Valentine's Day Dance Canceled Over Old City Ordinance Banning Dancing Near Church

According to the Henryetta Code Book, "No public dance hall shall be permitted where the same is located within 500 feet of any church or public school."

Someone call Kevin Bacon. 

A Valentine’s Day dance set to take place in a tiny city in Oklahoma was canceled after an old city ordinance banning dancing within a certain amount of feet of a church was unearthed, leaving many outraged and wondering why the law existed in the first place.


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Shelly Riveria and Joni Insabella planned to host a Valentine’s Day dance for adults at Rosie LaVon’s Marketplace and Event Center, the business they launched last year in Henryetta, a city of about 6,500 people just south of Tulsa.

"Put your dancing shoes on and come to Rosie LaVon’s for an evening of fun," organizers wrote on Facebook about the event, which was scheduled to be held from 8 p.m. to midnight on February 11.

But in a situation straight out of Footloose, the business is located about 250 feet from Henryetta’s Church of Christ, and another local noted that holding such festivities so close to the place of worship would violate a city ordinance.

"The ordinance says no dancing allowed. It's illegal," said Robbie Kinney, who told WKRC that she had family who wanted to go to the dance and she posed the question on Facebook if it was now allowed.

“Has this law been overturned? And if so, when?" Kinney asked.

It hadn’t. According to the Henryetta Code Book, "No public dance hall shall be permitted where the same is located within 500 feet of any church or public school."

The business owners canceled the dance, in part because one owner’s husband is the city attorney. They wrote on Facebook that they had only wanted to do something nice for the community that had shown such support for her business.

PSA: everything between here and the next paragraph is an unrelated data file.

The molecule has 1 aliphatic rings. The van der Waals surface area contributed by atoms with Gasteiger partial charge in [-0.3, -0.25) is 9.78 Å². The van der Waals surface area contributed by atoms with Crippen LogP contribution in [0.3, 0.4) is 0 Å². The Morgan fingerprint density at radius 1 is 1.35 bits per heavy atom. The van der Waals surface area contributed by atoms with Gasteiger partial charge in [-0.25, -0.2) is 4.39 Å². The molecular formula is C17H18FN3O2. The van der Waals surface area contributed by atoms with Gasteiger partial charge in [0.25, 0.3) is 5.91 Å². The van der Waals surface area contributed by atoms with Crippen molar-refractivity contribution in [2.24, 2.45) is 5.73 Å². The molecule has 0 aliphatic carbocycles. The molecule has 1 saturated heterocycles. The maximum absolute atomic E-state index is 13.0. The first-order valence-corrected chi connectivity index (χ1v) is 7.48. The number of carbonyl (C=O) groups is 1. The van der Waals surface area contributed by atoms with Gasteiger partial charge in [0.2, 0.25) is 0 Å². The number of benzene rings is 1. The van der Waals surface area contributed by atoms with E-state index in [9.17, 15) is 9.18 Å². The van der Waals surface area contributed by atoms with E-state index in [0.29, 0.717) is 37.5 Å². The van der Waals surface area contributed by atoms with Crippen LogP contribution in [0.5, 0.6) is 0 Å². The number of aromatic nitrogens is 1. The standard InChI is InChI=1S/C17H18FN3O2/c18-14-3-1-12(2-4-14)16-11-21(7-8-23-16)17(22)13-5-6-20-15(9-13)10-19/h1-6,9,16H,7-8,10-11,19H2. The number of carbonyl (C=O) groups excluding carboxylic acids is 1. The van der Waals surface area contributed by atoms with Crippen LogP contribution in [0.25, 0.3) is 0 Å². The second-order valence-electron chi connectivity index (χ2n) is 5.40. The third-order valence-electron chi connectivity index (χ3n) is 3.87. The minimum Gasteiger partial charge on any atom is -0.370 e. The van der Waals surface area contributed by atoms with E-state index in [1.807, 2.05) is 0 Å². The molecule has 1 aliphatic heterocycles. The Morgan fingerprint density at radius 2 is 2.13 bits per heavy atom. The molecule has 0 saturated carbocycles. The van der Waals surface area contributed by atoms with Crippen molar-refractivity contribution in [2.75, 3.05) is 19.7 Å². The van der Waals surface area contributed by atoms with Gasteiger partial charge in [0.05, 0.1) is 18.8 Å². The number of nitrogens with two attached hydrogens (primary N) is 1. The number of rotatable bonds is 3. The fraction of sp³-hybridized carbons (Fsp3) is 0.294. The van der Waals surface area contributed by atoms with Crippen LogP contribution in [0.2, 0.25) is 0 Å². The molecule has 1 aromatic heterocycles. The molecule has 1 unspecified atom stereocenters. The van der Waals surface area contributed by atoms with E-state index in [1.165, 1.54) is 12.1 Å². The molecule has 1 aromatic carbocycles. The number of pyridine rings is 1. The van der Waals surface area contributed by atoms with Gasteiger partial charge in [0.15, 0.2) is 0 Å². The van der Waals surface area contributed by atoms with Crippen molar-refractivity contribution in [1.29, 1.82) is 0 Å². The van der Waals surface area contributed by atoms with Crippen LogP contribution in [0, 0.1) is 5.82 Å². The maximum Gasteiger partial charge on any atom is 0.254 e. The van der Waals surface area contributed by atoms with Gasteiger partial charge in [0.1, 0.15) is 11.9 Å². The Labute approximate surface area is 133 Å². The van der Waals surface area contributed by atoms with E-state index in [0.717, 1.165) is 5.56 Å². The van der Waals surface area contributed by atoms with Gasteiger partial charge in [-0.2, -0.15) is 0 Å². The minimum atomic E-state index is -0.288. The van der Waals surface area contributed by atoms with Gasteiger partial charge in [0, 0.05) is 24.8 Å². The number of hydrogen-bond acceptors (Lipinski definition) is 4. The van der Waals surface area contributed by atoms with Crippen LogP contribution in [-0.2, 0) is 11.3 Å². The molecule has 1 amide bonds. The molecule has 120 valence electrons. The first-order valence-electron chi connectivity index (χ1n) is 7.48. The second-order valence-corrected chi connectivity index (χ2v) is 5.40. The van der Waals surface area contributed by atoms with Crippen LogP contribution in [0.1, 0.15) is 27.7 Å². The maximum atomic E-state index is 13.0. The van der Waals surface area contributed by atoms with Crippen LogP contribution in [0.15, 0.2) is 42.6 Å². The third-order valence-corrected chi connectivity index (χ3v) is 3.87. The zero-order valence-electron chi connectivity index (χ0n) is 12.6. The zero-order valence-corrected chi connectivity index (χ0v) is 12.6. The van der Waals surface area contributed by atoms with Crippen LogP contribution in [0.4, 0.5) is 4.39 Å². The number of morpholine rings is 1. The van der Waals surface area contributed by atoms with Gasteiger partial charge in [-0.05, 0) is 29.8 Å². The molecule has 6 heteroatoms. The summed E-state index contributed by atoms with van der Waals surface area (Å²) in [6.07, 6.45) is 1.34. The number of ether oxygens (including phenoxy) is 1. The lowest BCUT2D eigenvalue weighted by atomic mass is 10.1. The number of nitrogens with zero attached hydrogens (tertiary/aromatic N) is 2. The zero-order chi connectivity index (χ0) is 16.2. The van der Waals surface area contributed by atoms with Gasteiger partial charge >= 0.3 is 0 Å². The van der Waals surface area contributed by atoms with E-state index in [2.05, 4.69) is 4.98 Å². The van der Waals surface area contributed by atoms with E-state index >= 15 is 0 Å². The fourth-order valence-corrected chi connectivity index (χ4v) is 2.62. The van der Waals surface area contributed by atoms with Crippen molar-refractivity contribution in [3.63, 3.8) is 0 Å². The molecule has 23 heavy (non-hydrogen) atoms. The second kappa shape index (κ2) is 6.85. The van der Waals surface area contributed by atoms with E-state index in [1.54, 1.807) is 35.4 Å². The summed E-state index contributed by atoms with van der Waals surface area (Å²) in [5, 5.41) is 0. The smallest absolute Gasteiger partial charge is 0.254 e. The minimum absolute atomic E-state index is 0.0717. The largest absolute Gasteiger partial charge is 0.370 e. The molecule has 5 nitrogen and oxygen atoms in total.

“Instead, the mere prospect of having a dance has caused divisiveness which we wish to end. And for what it's worth, dancing is NOT prohibited in Henryetta. And I would never intentionally break the law or encourage law breaking whether I am a city attorney's wife or not,” they wrote.

Mayor Jennifer Clason could not recall a time when the ordinance was enforced, telling WKRC: "It's an antiquated ordinance; no one has ever looked at it to change it.”

Police Chief Steve Norman said that is department has “no interest” in enforcing the law.

“We've had dances in Henryetta for years," he told USA Today. "[The ordinance] pops its head up every few years and people try to make a big deal of it."

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Kinney, who drew attention to the ordinance, said she has been continuously attacked since asking the question, posting on Facebook screenshots of the many insults and threats that have come her way.

“I'm all for dancing and I'm all for small business owners... This was NOT PERSONAL!" she wrote on Facebook. "So rather than send nasty comments and accuse us, and make our town look ridiculous just ask us our opinions."

Kinney told WKRC she never wanted the dance to be canceled, but wonders where the line is drawn.

"Laws are laws, and we're going to abide by them. We can't pick and choose what laws we uphold," Kinney said.

Clason reportedly said the city council will consider abolishing the ordinance during their meeting February 22.

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